Meet our TEDxAberdeen 2022 speaker: Lauren Hay
Speaker: Lauren Hay
Talk Title: Speak Properly: Is Doric Dying?
With November fast approaching, this year’s TEDxAberdeen speakers are priming and prepping their chosen topics into inspiring talks for the big day, transforming their personal experiences into ideas worth sharing with a wider audience.
Lauren, a born and bred north east quine, will be taking to the stage to present her chosen topic, titled ‘Speak Properly: Is Doric Dying?’. In it she will share compelling stories from her childhood surrounding the disconnection of the Doric language from the youth of today.
We caught up with Lauren to find out why she is so passionate about this topic, the highlights of her TEDxAberdeen journey so far, and what she hopes the audience will take away from her talk…
Your topic encompasses the idea of the Doric language becoming extinct. Can you describe this in a bit more detail and tell us what your TED talk will include?
“Growing up in the north east, I had this internal battle of fan to use Doric and fan to turn it aff – which I think a lot of other folk will be able to sympathise with. Throughout school, I was continuously telt by teachers ‘speak properly Lauren!’ or ‘you’ll never be able to go far if you speak like that’.
“Noo adays, the majority of oor communication is done online, so we cana ignore the role social media plays in the future of Doric, because its nae a language that we tend to read or write, mainly jist speak.
“My TEDx talk will cover the need for protecting, preserving and passing on the Doric language, as we oot this, we are turning oor backs on oor ain tradition, heritage and culture.”
What has made you so passionate about this topic?
“The hale thing started fae my teachers telling me to ‘speak properly’ in school. For some people, up until you start school you only ken Doric because that’s how abdy in your family speaks. In a lot of communities, abdy roon aboot speaks Doric, so when you start school you question why you hiftay change the way you talk if that is the way you have been taught.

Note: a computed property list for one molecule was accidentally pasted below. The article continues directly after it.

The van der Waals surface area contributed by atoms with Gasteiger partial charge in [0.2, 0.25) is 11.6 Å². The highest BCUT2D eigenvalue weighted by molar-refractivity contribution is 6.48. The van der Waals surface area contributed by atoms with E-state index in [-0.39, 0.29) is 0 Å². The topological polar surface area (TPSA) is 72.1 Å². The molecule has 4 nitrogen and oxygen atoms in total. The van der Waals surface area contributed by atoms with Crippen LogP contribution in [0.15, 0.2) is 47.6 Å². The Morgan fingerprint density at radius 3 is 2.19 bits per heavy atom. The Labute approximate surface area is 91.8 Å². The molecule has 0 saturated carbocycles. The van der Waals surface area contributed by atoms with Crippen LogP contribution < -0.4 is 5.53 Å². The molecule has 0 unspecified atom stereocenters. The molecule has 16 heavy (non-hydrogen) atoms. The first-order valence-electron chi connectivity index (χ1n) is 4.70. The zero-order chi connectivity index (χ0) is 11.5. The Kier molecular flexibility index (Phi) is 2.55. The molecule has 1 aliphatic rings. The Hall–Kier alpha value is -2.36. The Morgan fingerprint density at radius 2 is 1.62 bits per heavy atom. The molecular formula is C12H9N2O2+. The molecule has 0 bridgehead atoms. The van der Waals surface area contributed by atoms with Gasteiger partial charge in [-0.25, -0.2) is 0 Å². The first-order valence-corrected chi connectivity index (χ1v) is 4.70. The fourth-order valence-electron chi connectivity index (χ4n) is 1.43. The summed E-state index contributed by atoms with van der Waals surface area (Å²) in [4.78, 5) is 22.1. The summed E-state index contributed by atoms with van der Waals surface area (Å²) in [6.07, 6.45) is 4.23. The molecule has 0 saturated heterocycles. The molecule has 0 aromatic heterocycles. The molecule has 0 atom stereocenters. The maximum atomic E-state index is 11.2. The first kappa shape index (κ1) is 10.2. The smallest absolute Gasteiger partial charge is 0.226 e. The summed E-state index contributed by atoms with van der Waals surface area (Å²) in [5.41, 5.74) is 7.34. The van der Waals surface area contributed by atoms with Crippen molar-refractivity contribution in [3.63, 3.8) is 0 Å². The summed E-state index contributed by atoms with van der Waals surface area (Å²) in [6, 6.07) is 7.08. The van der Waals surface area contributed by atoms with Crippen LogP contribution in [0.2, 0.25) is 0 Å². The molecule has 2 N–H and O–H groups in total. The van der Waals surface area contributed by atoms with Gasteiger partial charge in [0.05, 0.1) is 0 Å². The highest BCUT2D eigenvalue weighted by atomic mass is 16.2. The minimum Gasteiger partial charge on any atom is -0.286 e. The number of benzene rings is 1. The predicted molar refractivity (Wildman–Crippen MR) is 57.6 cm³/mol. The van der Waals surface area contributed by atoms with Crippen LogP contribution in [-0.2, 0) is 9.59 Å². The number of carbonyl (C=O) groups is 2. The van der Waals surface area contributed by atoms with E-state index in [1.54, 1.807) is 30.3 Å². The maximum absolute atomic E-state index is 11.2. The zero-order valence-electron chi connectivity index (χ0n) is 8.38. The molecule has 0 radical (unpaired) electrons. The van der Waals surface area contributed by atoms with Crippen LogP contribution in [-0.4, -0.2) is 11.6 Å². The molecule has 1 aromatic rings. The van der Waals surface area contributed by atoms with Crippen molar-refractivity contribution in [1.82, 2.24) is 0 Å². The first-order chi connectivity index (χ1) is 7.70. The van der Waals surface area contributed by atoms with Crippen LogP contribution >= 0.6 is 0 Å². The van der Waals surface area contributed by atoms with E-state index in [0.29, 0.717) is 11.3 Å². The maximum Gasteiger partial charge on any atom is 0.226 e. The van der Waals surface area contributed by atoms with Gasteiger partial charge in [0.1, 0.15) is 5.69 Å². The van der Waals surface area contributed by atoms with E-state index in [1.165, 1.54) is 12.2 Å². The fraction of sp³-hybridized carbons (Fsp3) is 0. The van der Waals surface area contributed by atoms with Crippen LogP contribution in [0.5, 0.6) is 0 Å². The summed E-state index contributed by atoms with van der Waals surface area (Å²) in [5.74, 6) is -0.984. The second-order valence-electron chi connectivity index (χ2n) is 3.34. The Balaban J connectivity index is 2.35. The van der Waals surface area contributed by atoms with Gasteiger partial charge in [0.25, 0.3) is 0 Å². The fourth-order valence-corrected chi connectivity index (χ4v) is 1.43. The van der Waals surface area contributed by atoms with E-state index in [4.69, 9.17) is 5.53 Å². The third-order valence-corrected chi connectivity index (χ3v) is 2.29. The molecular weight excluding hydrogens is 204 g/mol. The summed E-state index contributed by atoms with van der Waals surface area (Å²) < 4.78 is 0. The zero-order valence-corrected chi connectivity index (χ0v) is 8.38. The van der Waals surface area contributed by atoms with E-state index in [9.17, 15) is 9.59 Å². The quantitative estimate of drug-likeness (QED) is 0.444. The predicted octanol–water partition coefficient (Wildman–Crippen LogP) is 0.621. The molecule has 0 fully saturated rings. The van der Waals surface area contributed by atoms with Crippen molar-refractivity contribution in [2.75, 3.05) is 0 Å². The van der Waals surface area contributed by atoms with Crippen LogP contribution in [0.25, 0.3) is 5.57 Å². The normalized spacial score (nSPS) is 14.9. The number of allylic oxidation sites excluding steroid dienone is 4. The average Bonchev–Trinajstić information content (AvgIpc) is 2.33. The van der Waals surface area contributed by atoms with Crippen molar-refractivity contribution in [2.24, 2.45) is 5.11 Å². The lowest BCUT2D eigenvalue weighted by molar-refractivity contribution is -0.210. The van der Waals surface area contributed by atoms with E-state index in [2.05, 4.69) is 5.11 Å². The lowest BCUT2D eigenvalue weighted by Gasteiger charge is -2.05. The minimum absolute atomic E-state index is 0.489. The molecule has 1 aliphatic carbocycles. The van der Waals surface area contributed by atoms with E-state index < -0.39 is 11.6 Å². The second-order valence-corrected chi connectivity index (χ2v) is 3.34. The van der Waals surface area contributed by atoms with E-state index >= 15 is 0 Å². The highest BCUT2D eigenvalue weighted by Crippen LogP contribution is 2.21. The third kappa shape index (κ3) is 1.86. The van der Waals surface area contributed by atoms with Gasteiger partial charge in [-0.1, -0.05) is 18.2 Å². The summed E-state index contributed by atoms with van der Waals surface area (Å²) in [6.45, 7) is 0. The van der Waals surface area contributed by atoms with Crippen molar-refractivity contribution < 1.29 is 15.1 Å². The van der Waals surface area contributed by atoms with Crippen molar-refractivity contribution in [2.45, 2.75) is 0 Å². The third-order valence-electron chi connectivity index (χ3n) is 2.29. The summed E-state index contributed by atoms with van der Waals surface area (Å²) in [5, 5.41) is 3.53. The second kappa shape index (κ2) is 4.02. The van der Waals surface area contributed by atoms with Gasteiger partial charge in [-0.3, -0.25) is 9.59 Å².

“Last year, I had a daughter and it made me reflect even mare on this topic. I’ve become really aware of scenarios where I’m teaching her words, and when I consciously “switch it on” or aff. I dinna want her teachers to tell her the same as they told me: ‘speak properly’. I also dinna want her feeling that the way she has been taught and brought up is incorrect and limiting. Doric is her culture, it’s part of far she’s fae and it’s how bathe her parents speak.
“I would definitely say that my daughter is the inspiration behind my talk, as she will be part of the future generation of this language. I want to highlight that if we don’t change the movement of the language now then it will probably die out by the time she becomes my age and that will be a massive part of nae only history but oor identity gone.”
Why is it so important to spread this message and reach a wider audience?
“Nooadays, I feel some folk, especially young folk are embarrassed to speak Doric due to how it’s perceived, so for those hearing my TEDx talk – someone speaking in Doric – it probably will raise a few eyebrows. I also think it’s a huge opportunity to help preserve our culture.
“I think it’s important to show it is a big part of oor north-east heritage and that you can still be seen as academic, employable and can achieve X, Y or Z even though you speak Doric. You shouldna be judged for the way you talk. The way you talk is not a restriction.”